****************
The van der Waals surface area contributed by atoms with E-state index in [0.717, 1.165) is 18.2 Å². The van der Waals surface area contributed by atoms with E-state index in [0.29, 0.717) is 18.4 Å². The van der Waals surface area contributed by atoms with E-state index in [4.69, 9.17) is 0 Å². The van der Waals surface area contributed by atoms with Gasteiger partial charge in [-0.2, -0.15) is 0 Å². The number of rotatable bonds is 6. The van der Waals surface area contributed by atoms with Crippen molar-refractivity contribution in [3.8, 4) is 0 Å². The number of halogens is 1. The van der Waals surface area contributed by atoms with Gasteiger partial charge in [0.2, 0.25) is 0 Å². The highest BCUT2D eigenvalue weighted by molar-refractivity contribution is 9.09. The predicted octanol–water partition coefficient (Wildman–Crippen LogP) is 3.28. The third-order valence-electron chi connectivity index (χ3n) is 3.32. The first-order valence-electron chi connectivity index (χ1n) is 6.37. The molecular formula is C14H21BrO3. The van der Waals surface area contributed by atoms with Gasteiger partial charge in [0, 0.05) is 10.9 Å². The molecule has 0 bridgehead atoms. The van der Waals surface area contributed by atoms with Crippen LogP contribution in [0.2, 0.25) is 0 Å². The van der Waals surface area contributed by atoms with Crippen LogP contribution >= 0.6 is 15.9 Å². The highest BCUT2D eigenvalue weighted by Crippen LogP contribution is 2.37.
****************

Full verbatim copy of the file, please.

The van der Waals surface area contributed by atoms with E-state index in [0.717, 1.165) is 18.2 Å². The van der Waals surface area contributed by atoms with E-state index in [0.29, 0.717) is 18.4 Å². The van der Waals surface area contributed by atoms with E-state index in [4.69, 9.17) is 0 Å². The van der Waals surface area contributed by atoms with Gasteiger partial charge in [-0.2, -0.15) is 0 Å². The number of rotatable bonds is 6. The van der Waals surface area contributed by atoms with Crippen molar-refractivity contribution in [3.8, 4) is 0 Å². The number of halogens is 1. The van der Waals surface area contributed by atoms with Gasteiger partial charge in [0.2, 0.25) is 0 Å². The highest BCUT2D eigenvalue weighted by molar-refractivity contribution is 9.09. The predicted octanol–water partition coefficient (Wildman–Crippen LogP) is 3.28. The third-order valence-electron chi connectivity index (χ3n) is 3.32. The first-order valence-electron chi connectivity index (χ1n) is 6.37. The molecular formula is C14H21BrO3. The van der Waals surface area contributed by atoms with Gasteiger partial charge in [0, 0.05) is 10.9 Å². The molecule has 0 bridgehead atoms. The van der Waals surface area contributed by atoms with Crippen LogP contribution in [0.2, 0.25) is 0 Å². The van der Waals surface area contributed by atoms with Crippen LogP contribution >= 0.6 is 15.9 Å². The highest BCUT2D eigenvalue weighted by Crippen LogP contribution is 2.37.